Creative Performance: High level of capability in an idea or solution, applied to solve a problem in an imaginative way, resulting in effective action. Environmental factors such as autonomy and freedom, challenge, clear direction, diversity/flexibility/tension, support for creativity, trust, and participative safety directly affect the creative performance within work teams.

Support for Creativity: An organizational focus on support for or encouragement of creativity.

Converging Thinking Techniques: Tools used during the convergent phases of the CPS to improve the evaluation and selection of the most relevant ideas, thoughts, or data. Pluses, potentials, and concerns (PPC); highlighting; and the evaluation matrix are some of the most common converging thinking techniques.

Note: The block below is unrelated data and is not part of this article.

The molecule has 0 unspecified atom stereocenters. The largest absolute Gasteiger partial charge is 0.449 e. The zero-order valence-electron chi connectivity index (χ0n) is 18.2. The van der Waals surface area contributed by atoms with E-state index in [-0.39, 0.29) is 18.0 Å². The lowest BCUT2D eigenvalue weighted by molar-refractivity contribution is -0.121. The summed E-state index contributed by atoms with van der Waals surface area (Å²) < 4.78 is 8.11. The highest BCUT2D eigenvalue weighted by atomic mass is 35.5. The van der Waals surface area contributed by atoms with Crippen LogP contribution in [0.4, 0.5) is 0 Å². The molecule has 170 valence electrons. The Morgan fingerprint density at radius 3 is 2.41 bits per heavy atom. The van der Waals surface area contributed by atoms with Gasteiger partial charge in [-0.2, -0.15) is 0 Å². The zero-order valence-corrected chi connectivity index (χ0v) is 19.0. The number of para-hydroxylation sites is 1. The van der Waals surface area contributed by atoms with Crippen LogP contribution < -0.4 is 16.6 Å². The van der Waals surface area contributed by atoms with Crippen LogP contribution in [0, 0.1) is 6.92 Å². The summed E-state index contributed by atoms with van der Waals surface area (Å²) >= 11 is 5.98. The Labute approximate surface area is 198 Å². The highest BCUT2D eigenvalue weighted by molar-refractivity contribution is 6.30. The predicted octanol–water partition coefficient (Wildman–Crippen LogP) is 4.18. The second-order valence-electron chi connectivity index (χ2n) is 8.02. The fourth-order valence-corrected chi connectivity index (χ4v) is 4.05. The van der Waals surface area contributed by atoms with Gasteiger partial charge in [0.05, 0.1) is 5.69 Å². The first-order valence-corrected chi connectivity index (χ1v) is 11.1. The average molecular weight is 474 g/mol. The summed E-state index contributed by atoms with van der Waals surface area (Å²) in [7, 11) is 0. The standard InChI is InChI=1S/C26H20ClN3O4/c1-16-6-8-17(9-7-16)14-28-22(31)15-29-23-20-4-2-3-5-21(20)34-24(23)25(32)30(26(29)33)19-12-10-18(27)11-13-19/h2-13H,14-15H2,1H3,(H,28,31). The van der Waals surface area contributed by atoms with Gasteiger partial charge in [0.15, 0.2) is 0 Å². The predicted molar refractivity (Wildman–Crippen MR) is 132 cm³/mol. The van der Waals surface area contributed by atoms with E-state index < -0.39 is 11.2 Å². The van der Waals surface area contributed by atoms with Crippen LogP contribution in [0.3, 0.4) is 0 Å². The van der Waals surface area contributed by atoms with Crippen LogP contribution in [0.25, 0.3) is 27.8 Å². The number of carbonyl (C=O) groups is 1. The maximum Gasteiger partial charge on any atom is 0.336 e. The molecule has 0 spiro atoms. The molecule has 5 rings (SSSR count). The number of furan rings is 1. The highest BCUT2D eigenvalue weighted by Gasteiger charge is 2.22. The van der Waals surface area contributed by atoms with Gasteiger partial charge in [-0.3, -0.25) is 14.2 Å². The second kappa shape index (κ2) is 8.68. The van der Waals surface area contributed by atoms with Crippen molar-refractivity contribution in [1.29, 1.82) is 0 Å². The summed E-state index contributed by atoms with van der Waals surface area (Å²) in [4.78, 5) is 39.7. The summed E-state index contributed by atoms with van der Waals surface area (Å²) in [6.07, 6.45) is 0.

Creativity: The production of something new or original that is useful; the act of creating recombining ideas or seeing new relationships among them. Creativity is usually defined in terms of either a process or a product and at times has also been defined in terms of a kind of personality or environmental press. These are four Ps of creativity: process, product, person, and press.

Challenge: Work that is stimulating, engaging, and meaningful; a sense of having to work hard on challenging and important tasks.

This work was previously published in Encyclopedia of Information Science and Technology: edited by M. Khosrow-Pour, pp. 1419-1424, copyright 2005 by Information Science Reference, formerly known as Idea Group Reference (an imprint of IGI Global)

Divergent Thinking Techniques: Tools used during the divergent phases of the CPS to improve the generation of ideas, thoughts, or data without evaluation. These tools are classified according to their primary use of related or unrelated problem stimuli. Brainstorming, brainwriting, forced connections, analogies, and metaphors are some of the most used divergent thinking techniques.